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2007 February | Savvy Tech Tips

February 12th 2007

Update: Fair Ads Network

Fair Ads Network CEO and co-owner Kevin Lam was kind enough to post some extensive and helpful comments to the post I made a couple of weeks ago concerning his upcoming company’s attempt to provide some competition to Google’s AdSense/AdWords. You can read his entire post here.

On the whole, Fair Ads Network seems to be picking up steam. Rumor has it that they have established working relationships with some large websites, such as Bidz.com and uBid.com. I’d argue that selling advertising is the trickiest part of their endeavor, so we’ll know a lot more as things progress over the next few months, but so far, so good.

Advertisers and publishers can still sign up for the Beta test as of this writing.

February 7th 2007

Reduce Spam Email: Spam Gourmet

spamgourmet.jpgComputer: All • Level: Novice

A couple of weeks ago I posted about two outstanding anti-spam temporary email services that can help get you through obligatory email fields with little hassle and keep the spam from piling up in your mailbox. Spam Gourmet is another free anti-spam email solution, but one that requires no software and takes a different and very useful twist on temporary email.

Simply put, Spam Gourmet is an email forwarding service that allows you to create an unlimited number of email addresses that will automatically forward to your real email address. Furthermore, each forwarding address has a customizable limit on the number of emails that will be forwarded. Even cooler, you may never have to return to the Spam Gourmet’s website once you set your account up.

It works like this. You register at the site using your real email address, and create a user name for the account. Once you’ve done that and confirm your email address, you’re Spam Gourmet account is set to go. The format for creating forwarding emails is like this:

  • Anyword.number.username@spamgourmet.com

This may look a bit intimidating, but it’s actually quite straightforward. “Anyword” is any random word you decide to use. “Number” is the number of emails (up to 20) to this address you wish Spam Gourmet to forward to your real address. “Username” is your Spam Gourmet account user name. So say I go to a website that asks for me email to register for interesting software bargains. I’m not sure if I trust this company yet, so I decide to make up a Spam Gourmet forwarding email address. I type the following into the email field:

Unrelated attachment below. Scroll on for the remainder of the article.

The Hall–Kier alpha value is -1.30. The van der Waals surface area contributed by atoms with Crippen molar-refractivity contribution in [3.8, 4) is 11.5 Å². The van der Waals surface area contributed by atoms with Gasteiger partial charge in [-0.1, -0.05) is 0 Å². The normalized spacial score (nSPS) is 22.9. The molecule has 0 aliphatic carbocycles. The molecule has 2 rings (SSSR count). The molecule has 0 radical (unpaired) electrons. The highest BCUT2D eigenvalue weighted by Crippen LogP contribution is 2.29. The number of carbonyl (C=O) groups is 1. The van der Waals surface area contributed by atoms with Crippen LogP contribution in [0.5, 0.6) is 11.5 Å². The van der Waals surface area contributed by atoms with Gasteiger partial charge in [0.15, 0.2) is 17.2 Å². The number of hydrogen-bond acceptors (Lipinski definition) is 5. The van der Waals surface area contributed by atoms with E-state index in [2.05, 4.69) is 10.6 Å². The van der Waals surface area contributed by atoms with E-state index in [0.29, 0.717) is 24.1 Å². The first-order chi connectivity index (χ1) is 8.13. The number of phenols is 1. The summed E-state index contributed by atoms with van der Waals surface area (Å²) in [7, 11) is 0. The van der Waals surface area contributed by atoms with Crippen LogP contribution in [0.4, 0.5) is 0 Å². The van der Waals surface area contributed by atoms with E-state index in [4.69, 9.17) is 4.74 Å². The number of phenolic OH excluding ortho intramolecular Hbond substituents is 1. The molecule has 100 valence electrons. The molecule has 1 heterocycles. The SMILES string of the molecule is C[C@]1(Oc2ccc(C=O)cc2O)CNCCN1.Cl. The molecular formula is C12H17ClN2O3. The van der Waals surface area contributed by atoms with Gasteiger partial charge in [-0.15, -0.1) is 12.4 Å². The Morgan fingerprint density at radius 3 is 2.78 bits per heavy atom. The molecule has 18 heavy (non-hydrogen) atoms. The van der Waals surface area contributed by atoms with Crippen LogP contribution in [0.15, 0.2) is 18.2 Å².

• softwaretest.5.johndoe@spamgourmet.com

“Softwaretest” is a random word I created on the spot. “Johndoe” is my account user name. The way I’ve set this up, the first five emails sent to this address will pass through Spam Gourmet and will automatically get forwarded to my real email address. Any subsequent email sent to this address will get blocked by Spam Gourmet’s anti-spam filter.

But now you’re thinking, “What if I decide I like the email I’m getting from a particular address, and I don’t want it to stop?” Aha! For this you actually do need to return to Spam Gourmet’s website, log in to your account, and click on advanced mode. Once there, you can make all kinds of modifications to any one of your Spam Gourmet email addresses, whether to simply increase the limit (max is 20 though), or set a sender’s address or website to “always trust”. What an excellent feature!

One neat side feature here is that Spam Gourmet’s website keeps track of the number of emails eaten by a particular address. If you are willing, organized, and a little bit obsessive, you could probably keep track of which websites and companies would be turning your trusty email address over to spammers, had you not been fighting it with Spam Gourmet.

I’ve tested the service, and everything works perfectly. Emails are forwarded quickly to my real account, and each comes with information in the title telling me the number of the emails sent to that particular Spam Gourmet address and the currently set limit. Once past the limit, the anti-spam protection kicks in and blocks subsequent emails. Very slick.

For more details, check out Spam Gourmet’s FAQ, which goes into greater depth on almost everything in this article.

Enjoy!

February 1st 2007

File Acronyms Explained

Here’s a link to a simple site that lists almost all the different type of computer file acronyms and file endings:

Almost Every File Format in the World

From what I can tell, everything looks accurate and on target. Handy page to bookmark.